Although I hadn't realized at the time, the Practice that emerged wasn't about taking a magic carpet ride to ecstatic states. It would involve diving into the nether realms of my own subconscious. Over time, it entailed exploring and reconfiguring the framework of conditioned belief structures, thought, and feeling that had always operated beneath the level of conscious awareness. That conditioned point of view that some refer to as the ego, continued to freeze the world I lived in, separating me from aspects of myself and the One Love that exists at the Heart of Being moment to moment.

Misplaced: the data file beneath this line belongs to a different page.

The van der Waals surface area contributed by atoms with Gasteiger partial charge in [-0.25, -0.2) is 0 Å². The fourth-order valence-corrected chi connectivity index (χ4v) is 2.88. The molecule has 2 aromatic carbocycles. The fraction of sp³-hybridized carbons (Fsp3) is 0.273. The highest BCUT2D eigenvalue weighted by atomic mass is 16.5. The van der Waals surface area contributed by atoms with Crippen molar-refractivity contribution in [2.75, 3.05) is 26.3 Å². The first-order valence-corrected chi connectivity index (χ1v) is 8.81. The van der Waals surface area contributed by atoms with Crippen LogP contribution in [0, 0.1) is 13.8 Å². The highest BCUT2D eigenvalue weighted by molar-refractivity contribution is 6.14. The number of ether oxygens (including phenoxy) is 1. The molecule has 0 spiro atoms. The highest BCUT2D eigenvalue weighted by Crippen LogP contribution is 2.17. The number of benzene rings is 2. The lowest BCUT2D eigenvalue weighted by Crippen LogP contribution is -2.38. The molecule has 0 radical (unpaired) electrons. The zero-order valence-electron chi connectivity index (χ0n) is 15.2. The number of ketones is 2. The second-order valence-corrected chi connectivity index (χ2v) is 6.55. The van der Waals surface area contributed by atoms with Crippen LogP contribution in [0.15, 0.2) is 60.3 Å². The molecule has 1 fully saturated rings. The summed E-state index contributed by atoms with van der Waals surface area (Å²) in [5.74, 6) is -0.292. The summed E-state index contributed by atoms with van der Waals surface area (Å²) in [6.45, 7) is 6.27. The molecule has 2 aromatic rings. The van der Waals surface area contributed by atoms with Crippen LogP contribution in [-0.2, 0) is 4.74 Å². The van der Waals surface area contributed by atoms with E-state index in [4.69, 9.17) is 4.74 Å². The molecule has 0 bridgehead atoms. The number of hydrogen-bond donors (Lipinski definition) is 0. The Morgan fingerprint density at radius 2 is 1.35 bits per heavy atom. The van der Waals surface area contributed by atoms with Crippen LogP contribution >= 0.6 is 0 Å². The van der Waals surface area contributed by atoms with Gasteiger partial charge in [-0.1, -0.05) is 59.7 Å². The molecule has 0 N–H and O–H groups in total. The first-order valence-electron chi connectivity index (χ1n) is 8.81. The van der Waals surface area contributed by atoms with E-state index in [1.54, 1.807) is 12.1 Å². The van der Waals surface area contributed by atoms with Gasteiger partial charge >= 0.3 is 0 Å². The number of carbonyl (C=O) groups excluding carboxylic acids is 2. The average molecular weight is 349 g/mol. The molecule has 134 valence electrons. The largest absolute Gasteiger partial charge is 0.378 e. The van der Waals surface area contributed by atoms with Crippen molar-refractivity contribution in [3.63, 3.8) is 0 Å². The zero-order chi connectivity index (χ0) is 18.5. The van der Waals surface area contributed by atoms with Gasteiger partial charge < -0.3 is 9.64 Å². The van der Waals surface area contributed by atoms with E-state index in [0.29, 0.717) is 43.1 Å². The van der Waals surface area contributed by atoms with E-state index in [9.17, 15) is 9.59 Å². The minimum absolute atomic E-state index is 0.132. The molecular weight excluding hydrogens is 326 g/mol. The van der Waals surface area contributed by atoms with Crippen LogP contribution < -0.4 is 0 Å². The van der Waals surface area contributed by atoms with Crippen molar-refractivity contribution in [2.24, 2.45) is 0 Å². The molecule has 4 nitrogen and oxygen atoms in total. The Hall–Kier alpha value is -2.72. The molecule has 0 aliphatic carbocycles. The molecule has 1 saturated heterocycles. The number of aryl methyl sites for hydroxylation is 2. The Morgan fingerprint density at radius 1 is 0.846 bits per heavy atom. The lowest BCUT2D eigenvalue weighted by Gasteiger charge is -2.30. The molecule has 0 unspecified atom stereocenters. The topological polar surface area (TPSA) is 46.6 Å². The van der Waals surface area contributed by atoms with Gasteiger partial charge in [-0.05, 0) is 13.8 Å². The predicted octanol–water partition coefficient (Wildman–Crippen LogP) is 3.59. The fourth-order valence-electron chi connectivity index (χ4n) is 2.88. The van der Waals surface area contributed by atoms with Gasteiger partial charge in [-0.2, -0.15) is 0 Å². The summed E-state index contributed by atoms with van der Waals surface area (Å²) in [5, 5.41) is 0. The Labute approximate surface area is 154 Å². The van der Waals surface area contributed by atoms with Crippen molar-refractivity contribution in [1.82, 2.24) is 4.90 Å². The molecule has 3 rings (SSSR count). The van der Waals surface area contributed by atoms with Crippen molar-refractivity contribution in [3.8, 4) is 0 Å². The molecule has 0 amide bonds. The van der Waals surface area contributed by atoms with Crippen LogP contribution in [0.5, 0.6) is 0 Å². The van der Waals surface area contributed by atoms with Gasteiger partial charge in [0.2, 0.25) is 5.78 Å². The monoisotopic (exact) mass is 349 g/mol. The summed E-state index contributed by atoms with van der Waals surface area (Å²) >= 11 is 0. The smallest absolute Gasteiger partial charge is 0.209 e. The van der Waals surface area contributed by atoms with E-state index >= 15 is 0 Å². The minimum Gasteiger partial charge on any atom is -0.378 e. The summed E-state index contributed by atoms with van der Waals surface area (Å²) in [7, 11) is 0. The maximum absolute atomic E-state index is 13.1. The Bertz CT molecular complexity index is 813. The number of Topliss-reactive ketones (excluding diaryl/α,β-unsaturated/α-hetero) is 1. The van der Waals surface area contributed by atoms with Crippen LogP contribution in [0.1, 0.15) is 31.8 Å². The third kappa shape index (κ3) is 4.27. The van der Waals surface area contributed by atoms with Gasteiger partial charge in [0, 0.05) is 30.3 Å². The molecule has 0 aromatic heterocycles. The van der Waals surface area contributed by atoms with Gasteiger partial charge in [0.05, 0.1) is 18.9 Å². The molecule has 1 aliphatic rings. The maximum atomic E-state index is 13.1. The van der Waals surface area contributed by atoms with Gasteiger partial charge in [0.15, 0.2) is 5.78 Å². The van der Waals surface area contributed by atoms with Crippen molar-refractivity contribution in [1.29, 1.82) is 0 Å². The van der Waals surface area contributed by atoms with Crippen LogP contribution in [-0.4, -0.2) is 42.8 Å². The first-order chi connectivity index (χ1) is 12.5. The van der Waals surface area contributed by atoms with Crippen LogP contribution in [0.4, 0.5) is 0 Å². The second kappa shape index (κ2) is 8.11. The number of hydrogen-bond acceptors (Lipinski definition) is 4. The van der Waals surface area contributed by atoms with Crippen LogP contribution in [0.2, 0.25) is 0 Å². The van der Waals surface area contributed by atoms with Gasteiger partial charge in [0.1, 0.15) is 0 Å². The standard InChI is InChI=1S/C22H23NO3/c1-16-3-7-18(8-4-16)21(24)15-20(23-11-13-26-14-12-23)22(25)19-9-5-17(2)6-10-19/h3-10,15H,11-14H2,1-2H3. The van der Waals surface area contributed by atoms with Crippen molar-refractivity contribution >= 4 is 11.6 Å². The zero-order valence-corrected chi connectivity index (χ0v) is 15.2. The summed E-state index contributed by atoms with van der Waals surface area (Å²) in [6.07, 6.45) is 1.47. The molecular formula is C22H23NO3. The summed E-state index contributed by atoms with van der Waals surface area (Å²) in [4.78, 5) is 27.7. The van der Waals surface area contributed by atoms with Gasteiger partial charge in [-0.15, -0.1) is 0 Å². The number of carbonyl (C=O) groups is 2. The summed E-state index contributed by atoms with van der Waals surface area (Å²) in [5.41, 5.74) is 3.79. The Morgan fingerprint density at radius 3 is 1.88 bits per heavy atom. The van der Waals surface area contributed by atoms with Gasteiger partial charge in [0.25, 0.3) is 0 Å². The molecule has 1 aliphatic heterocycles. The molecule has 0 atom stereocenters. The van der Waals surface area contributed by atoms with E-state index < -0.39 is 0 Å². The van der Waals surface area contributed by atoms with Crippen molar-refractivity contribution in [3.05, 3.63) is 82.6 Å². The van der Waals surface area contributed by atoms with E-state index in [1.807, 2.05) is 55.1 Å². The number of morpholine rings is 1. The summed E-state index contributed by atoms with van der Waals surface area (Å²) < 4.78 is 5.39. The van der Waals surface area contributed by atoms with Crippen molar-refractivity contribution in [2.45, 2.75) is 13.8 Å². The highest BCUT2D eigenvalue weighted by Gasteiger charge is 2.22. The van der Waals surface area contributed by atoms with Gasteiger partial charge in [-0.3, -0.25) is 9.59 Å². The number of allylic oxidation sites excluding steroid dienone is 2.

This is where meditation comes in.
The development of a regular meditation practice can be extremely helpful in deepening an awareness of the essentially spacious quality of consciousness that always exists within and beyond the constrains of our conditioned patterns. It can also afford us the opportunity to gaze at the essentially fluid nature of all experience. This may be a bit unsettling at first because the thrust of our ego conditioning is to "nail down" a fixed reality.
Believe it or not, that may be the easy part.
Another, perhaps more daunting, aspect of the Practice is the process of taking a deep look at our own conditioned patterns, to get in touch with even the darker, "unacceptable" aspects of ourselves, those that are most often reflexively denied or repressed.